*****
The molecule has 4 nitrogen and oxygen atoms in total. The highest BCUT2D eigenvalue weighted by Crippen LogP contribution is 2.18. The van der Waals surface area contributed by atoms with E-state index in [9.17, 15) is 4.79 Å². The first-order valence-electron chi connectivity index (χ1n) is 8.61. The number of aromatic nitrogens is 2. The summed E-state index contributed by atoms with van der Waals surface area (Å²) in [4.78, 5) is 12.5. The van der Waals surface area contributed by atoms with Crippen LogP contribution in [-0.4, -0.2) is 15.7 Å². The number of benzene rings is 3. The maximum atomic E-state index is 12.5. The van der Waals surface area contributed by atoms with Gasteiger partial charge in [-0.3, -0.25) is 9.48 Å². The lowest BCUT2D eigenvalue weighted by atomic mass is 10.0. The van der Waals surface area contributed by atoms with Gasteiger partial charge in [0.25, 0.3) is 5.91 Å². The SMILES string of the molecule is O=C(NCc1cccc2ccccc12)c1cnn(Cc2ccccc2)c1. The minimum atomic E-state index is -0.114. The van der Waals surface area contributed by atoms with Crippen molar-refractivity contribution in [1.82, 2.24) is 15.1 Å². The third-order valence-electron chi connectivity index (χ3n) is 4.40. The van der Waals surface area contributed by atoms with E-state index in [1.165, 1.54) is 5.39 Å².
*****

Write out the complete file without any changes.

The molecule has 4 nitrogen and oxygen atoms in total. The highest BCUT2D eigenvalue weighted by Crippen LogP contribution is 2.18. The van der Waals surface area contributed by atoms with E-state index in [9.17, 15) is 4.79 Å². The first-order valence-electron chi connectivity index (χ1n) is 8.61. The number of aromatic nitrogens is 2. The summed E-state index contributed by atoms with van der Waals surface area (Å²) in [4.78, 5) is 12.5. The van der Waals surface area contributed by atoms with Crippen LogP contribution in [-0.4, -0.2) is 15.7 Å². The number of benzene rings is 3. The maximum atomic E-state index is 12.5. The van der Waals surface area contributed by atoms with Gasteiger partial charge in [-0.3, -0.25) is 9.48 Å². The lowest BCUT2D eigenvalue weighted by atomic mass is 10.0. The van der Waals surface area contributed by atoms with Gasteiger partial charge in [0.25, 0.3) is 5.91 Å². The SMILES string of the molecule is O=C(NCc1cccc2ccccc12)c1cnn(Cc2ccccc2)c1. The minimum atomic E-state index is -0.114. The van der Waals surface area contributed by atoms with Crippen molar-refractivity contribution in [1.82, 2.24) is 15.1 Å². The third-order valence-electron chi connectivity index (χ3n) is 4.40. The van der Waals surface area contributed by atoms with E-state index in [1.165, 1.54) is 5.39 Å².